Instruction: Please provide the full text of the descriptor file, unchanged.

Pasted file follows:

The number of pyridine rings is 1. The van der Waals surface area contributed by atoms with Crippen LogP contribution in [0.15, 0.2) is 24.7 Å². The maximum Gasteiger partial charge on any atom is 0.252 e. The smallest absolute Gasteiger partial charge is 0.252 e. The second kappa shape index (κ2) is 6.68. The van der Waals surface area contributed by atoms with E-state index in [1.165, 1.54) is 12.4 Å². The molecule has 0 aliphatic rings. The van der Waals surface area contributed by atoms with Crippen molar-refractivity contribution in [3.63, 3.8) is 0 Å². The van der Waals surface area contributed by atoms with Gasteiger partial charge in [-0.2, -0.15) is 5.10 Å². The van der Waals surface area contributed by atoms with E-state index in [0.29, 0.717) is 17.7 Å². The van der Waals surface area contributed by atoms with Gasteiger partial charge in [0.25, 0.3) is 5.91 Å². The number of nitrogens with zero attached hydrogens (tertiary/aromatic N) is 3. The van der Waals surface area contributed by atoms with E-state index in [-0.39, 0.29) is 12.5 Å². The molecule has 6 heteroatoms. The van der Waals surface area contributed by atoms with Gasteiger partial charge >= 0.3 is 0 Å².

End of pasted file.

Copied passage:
The number of pyridine rings is 1. The van der Waals surface area contributed by atoms with Crippen LogP contribution in [0.15, 0.2) is 24.7 Å². The maximum Gasteiger partial charge on any atom is 0.252 e. The smallest absolute Gasteiger partial charge is 0.252 e. The second kappa shape index (κ2) is 6.68. The van der Waals surface area contributed by atoms with E-state index in [1.165, 1.54) is 12.4 Å². The molecule has 0 aliphatic rings. The van der Waals surface area contributed by atoms with Crippen molar-refractivity contribution in [3.63, 3.8) is 0 Å². The van der Waals surface area contributed by atoms with Gasteiger partial charge in [-0.2, -0.15) is 5.10 Å². The van der Waals surface area contributed by atoms with E-state index in [0.29, 0.717) is 17.7 Å². The van der Waals surface area contributed by atoms with Gasteiger partial charge in [0.25, 0.3) is 5.91 Å². The number of nitrogens with zero attached hydrogens (tertiary/aromatic N) is 3. The van der Waals surface area contributed by atoms with E-state index in [-0.39, 0.29) is 12.5 Å². The molecule has 6 heteroatoms. The van der Waals surface area contributed by atoms with Gasteiger partial charge >= 0.3 is 0 Å².